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Welcome to the world of the free agent.

While the talent pool from which we draw is rich and talented, it is also ephemeral.  Even though she’s genuinely serious and committed about your opportunity, the new seller or account manager you’re interviewing today already has a foot out the door.  It’s not that she’s shallow or underhanded; she’s just always thought differently about her career than you have about yours. She expects short term assignments with many, many teams over the arc of her career.

And who can blame her?  The speed at which companies and strategies are launched today is eclipsed only by the pace at which they are abandoned.  Your rep is not thinking about ten years with your company because she can’t imagine your company thinking of ten years of anything.  Which leaves you, her manager, with the coach’s dilemma.

The Drift is proudly underwritten this week by Digital Remedy, a digital marketing and technology solutions partner to publishers, advertisers, and influencers. Digital Remedy delivers performance-based and cross-channel solutions to increase monetization and operations potential of any organization while exceeding standard KPIs. Visit Digital Remedy to learn more.

A well-worn slogan in sports is “getting them to play for the name on the front of the jersey, not the one on the back.”  But can this even be done in a world where everybody keeps their resume polished and their LinkedIn profile up to date?  It can, but it takes dedication to a strategy.

Call Out the Elephant in the Room.  “We both know that you won’t necessarily always work here…” can be the phrase that really opens up your dialogue with your employees and shows that you’re treating them as adults, not assets.  It puts their time with you in the context of their careers and their lives.  And that’s a great place to be.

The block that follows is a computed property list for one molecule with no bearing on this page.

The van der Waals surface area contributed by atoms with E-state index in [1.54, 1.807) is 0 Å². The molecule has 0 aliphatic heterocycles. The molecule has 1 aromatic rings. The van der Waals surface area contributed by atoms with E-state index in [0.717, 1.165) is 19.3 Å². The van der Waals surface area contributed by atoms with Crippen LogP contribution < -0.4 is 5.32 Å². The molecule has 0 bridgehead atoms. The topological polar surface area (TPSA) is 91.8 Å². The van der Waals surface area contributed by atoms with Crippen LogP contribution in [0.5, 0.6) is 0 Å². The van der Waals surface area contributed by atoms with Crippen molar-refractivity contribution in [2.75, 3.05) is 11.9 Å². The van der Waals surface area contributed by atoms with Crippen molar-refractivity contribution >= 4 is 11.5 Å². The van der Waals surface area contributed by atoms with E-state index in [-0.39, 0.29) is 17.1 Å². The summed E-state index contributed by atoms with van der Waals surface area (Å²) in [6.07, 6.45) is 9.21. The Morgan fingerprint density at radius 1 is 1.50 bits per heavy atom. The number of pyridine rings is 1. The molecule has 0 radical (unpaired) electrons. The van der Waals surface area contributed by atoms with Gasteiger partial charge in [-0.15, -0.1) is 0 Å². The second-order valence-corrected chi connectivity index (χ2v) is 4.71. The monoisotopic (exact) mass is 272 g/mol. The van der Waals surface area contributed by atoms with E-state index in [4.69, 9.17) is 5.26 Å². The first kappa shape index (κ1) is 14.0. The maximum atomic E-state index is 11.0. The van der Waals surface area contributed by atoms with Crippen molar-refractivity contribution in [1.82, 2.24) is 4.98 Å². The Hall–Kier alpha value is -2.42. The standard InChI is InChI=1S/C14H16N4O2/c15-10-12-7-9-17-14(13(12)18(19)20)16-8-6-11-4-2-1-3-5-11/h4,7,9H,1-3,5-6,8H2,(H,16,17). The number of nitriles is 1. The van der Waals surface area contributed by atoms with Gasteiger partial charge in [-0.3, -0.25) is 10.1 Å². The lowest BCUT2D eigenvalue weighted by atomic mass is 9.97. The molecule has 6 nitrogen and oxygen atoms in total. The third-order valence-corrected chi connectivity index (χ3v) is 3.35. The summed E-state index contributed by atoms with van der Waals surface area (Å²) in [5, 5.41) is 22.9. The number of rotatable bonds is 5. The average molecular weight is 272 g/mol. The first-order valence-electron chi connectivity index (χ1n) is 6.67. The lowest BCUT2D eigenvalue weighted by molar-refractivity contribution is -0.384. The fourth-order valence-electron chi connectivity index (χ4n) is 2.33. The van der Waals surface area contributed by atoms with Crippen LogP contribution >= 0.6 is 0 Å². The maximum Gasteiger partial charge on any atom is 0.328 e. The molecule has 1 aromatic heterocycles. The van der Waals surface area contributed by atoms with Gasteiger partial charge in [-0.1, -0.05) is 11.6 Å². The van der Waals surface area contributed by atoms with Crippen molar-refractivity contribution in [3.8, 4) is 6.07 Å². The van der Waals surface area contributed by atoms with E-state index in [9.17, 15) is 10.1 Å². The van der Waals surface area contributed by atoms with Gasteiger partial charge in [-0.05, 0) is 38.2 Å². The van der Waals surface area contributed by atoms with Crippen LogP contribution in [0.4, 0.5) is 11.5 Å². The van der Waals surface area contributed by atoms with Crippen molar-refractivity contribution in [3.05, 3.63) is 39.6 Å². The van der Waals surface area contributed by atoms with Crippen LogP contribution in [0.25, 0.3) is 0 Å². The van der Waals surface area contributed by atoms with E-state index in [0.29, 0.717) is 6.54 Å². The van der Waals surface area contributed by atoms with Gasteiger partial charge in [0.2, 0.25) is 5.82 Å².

How Does Today’s Action Create Long Term Value?  Want your team members to get better at something?  Frame the discussion around their long term value in the marketplace.  Every rep has a stock price and that stock price is either going up or down.

Commit to Them.  Tell them that you want this to be the best place they’ll ever work, and that you’d like to be remembered as the boss who made them better at their craft.  Then do what you say.

Put the Relationships in Long Term Context.  Put their relationships with others on your team in the context of their “career network.”  Will there be a network of people out there who speak well of them in the future, or a network that’s felt slighted, overlooked or abused?  In the context of career growth, this matters.  And they’ll get it.

Foster a Culture of Presence.   Great managers are like parents. We don’t always like or do what they say, but we feel their absence.  Be present for your team, individually and collectively, and focus on what’s happening right now.  Be the boss who celebrates the outstanding proposal and the great example of customer service.  This makes the name on the front of the jersey mean something today, and makes those wearing it – even if for a little while – play all that much harder for it.